There is never a shortage of news in the world of debt collection. At insideARM, we try to help you stay on top of the most crucial news by bringing you one piece of relevant news each day. We publish articles covering topics our editorial team thinks are the most important for ARM industry professionals to stay compliant while increasing revenue. That said, even with a streamlined news source, it can be difficult for even the most organized person to stay on top of what is going on in an industry that is changing rapidly. So, starting today and continuing weekly on Mondays, we are going to bring you the insideARM Weekly Recap, a synopsis of everything we highlighted during the week and why our editorial team thinks you should know about it

Last week, we brought you news on CFPB complaints, a win on FDCPA standing in state court, a state push for further regulation on “abusive conduct,” and we learned the CFPB and FTC’s stance on “Pay-to-Pay” Fees. 

On Monday, we highlighted an article from Troutman Pepper about how credit reporting issues make up the vast majority (over 80%) of CFPB complaints from consumers. We also learned that the three main issues within the credit reporting complaints were: incorrect information, improper use of credit reports, and investigation of complaints. Credit reporting will likely continue to be a hot-button issue throughout 2024.

Tuesday’s news gave an update from The Sessions Firm on FDCPA standing in state court in Florida. In Scott v. Collectco, Inc. d/b/a EOS CCA, a consumer alleged FDCPA violations which only caused fear of future harm as the “injury.” The Court held that the consumer did not have standing to bring the suit as they had failed to plead an actual injury. This may be the beginning of a trend in Florida to dismiss cases with only speculative injuries, and it will be worth watching whether we see similar results regarding standing in other state courts.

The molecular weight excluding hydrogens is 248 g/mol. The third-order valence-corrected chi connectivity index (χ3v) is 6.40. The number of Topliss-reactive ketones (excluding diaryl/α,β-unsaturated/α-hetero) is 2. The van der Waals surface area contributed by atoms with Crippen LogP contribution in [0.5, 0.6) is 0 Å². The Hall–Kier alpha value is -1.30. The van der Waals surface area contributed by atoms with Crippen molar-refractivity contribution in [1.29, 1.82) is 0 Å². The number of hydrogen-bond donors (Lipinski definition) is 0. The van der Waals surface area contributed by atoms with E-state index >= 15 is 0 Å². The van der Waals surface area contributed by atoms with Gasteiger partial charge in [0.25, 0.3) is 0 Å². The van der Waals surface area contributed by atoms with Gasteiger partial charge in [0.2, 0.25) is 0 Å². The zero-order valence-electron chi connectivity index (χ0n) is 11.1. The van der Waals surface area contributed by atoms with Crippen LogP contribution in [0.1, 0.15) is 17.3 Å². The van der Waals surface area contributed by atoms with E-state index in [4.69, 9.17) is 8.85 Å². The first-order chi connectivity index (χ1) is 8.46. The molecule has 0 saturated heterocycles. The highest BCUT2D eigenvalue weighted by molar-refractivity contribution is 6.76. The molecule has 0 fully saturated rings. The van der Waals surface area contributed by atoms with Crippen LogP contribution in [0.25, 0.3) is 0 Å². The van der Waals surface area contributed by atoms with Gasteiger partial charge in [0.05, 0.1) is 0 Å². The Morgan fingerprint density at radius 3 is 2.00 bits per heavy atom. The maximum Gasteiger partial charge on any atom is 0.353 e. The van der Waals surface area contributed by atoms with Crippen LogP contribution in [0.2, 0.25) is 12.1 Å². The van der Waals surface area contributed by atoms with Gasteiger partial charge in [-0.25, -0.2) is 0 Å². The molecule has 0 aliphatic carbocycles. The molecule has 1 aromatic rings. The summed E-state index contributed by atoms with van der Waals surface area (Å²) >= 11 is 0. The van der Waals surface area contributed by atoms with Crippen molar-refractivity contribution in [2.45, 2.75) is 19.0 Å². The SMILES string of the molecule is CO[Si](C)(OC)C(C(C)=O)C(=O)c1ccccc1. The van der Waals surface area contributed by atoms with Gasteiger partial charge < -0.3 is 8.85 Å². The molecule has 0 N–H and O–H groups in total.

On Wednesday, in an article by Ballard Spahr, we informed you that the CFPB is encouraging the state of New York to ban unfair or abusive practices in bills that have been pending in the New York legislature since early 2023. Specifically, the CFPB stressed the importance of an unfairness standard for combating fees and data security issues. They also want the bills to clarify that actions can be deceptive even if they are not aimed at a consumer. States are becoming increasingly active in the debt collection space. It’s important to keep track of these actions and watch the CFPB’s influence on state rules and regulations.

Our Thursday update focused on convenience fees and the lack of consensus on their legality. An article by Alston & Bird discussed the case of Glover and Booze v. Ocwen Loan Servicing, LLC¸ where the CFPB and FTC filed a joint amicus brief arguing that the convenience fees in the case violated the FDCPA. The two agencies argue that this type of fee is prohibited by the FDCPA as a collection and that a convenience fee is not legal simply because it is part of a valid contract. This 11th Circuit case is currently pending and has the potential to affect collections in Alabama, Florida, and Georgia.

Thanks for reading this weekly recap. You can expect recaps like this every Monday.

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